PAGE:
Our source of Papaya, Kiwifruit, Roast Chicken, canned Chilli Con Carne and Ravioli, Frozen Pizza and Lasagne, Brown Bread and terrible house-brand spaghetti sauce!
Coop supermarkets were in every town we went to. They're like NTUC fairprice back home. Coop is also in other businesses - furnishing, financial services.....

The Glacier Express
Specially designed carriages had the glass windows extending up to part of the ceiling - to enable us to more easily gawk at the stunning scenery. Some of the tracks had us literally go in circles - spirals going higher or lower in order to have a gradient that the trains could manage. At one point, to climb to the highest parts of the route, the engine had to be changed to one that would use a cogwheel to help pull the carriages up the steep tracks. The head "waiter" was an indian man with earrings - he brought us 2 bowls of Goulash, which the girls made quick work of. I had the pleasure of a beer and a coffee to accompany my view. Highlights of the journey were impossibly high viaducts, a frozen lake at the highest point, and photos of Timmie staring out at the landscape. A Finnish lady sat at the table next to ours. She was traveling around Switzerland on her own, going where the fancy took her, not knowing where she'd end up after Zermatt.

We stayed at this B&B for the one night we were in Milan. There's a vietnamese restaurant attached, where breakfast was served, and like the rooms, was dressed up with Vietnamese furniture, fittings and colors. The decor was the hard work of the owners, Christiane (mostly) and her Husband Dario (who owns a cool BMW motorbike). At breakfast, we were treated to a pear-sponge cake and Vietnamese coffee, both of which tasted exquisite.

Hillary Concedes
While in transit in Bangkok's Suvarnabhumi airport, watching CNN to while the wait away, there were first reports that Hillary was conceding, followed by reports that the Clinton Campaign's manager was denying that Hillary had conceded. The next morning, in Zurich, we got to watch Hillary Clinton give a dignified closing speech to her campaign, and asking her supporters to back Obama. Finally. I have to hand it to her for fighting on so long and hard. I was listening to "Audacity of Hope" while on a long road trip during my recent visit to Sri Lanka - after which I was rooting even more for Obama, so his clear path as Democratic Party nominee is good news from my perspective.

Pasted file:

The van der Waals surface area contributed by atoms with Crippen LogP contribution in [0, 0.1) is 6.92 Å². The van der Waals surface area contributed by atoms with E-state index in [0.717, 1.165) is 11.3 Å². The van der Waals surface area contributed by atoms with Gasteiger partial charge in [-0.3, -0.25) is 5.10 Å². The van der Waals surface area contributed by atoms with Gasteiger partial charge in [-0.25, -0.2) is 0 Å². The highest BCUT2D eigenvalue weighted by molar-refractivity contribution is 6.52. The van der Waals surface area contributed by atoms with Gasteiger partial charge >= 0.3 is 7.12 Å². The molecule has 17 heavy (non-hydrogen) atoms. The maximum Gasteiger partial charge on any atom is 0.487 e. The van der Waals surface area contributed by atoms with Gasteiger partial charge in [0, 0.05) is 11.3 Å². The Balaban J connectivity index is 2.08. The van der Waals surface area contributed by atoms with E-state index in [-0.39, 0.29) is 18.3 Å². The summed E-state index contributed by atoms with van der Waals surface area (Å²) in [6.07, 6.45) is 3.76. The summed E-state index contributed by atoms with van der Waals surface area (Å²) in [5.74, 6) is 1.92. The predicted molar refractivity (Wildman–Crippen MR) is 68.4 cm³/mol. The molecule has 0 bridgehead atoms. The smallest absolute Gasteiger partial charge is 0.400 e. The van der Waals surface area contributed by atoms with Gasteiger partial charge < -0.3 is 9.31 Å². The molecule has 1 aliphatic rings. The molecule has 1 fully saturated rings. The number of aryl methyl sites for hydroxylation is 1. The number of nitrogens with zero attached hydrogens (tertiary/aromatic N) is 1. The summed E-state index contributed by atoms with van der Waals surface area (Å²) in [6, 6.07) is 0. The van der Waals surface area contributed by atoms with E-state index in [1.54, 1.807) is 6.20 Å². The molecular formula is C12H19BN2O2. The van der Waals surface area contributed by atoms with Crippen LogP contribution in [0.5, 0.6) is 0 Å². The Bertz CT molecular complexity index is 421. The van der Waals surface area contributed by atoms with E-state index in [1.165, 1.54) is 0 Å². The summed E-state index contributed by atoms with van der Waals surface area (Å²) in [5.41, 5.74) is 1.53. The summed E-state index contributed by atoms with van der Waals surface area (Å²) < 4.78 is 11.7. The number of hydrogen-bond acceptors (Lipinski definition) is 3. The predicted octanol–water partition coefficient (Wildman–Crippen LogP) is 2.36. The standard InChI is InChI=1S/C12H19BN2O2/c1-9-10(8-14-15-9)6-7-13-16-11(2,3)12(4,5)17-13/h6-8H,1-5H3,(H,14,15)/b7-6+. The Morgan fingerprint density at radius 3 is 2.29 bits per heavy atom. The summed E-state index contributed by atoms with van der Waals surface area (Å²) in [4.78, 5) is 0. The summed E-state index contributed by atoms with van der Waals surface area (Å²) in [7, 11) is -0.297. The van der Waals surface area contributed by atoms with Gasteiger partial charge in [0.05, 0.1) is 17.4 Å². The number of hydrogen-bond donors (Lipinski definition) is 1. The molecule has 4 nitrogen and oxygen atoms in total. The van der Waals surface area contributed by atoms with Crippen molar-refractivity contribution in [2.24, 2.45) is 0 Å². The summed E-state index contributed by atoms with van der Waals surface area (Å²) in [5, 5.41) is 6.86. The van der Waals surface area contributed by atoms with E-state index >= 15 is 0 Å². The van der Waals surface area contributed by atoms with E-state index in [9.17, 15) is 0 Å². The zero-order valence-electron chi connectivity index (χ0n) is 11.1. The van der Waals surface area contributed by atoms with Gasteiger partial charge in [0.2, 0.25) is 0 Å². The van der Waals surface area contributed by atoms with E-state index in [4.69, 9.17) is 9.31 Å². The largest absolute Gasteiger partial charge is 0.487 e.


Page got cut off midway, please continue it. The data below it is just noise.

St Moritz
St Moritz for me was simply a means to an end - a necessary stop to start our journey on the Glacier Express to Zermatt. Instead, it turned out to be a lovely part of our trip that began with a walk around the lake. We collected lots of pine cones, enjoyed lovely views, took a super-long escalator ride from the train station to the swankiest section of town, and got stuck in the Coop because of rather heavy rain. In the end, we had to call a taxi to take us back to Hotel Stille, on the other end of the lake, and run by an energetic elderly lady with spectacles, long blonde hair tied in a pony tail (to save haircut money, she says). Had a lovely game of Chess with the girls that night, on a wooden set that was grand looking except for a missing white pawn, oddly and inadequately replaced by a small green plastic chess piece.

Matterhorn Strip Tease and Mass in Spanish
Our one full day in Zermatt was a sunday. We walked up the opposite slope from the Matterhorn in order to get a good view of the iconic mountain. The path up was small and steep - and a tough climb in places. Laura kept leaping far ahead. JenMei walked slowly behind, contemplating the trees. When we could see the Matterhorn, it was just a small part - some significant and different part each time was always covered by cloud. During the hours on the path, and at the restaurant in Sunnega (where we had great Rosti, Spaghetti, Ice Cream, Beer and Coffee!), we never got a complete view of the mountain. We attended 4pm mass, which was in Spanish, and went back to the apartment after a short walk afterward because the rain was starting. Sometime in the evening, Laura noticed that the Matterhorn peak was not just totally revealed - it had the evening sun hitting it's western face, making for a lovely photograph. It was stunningly beautiful.

An Angel in Bellinzona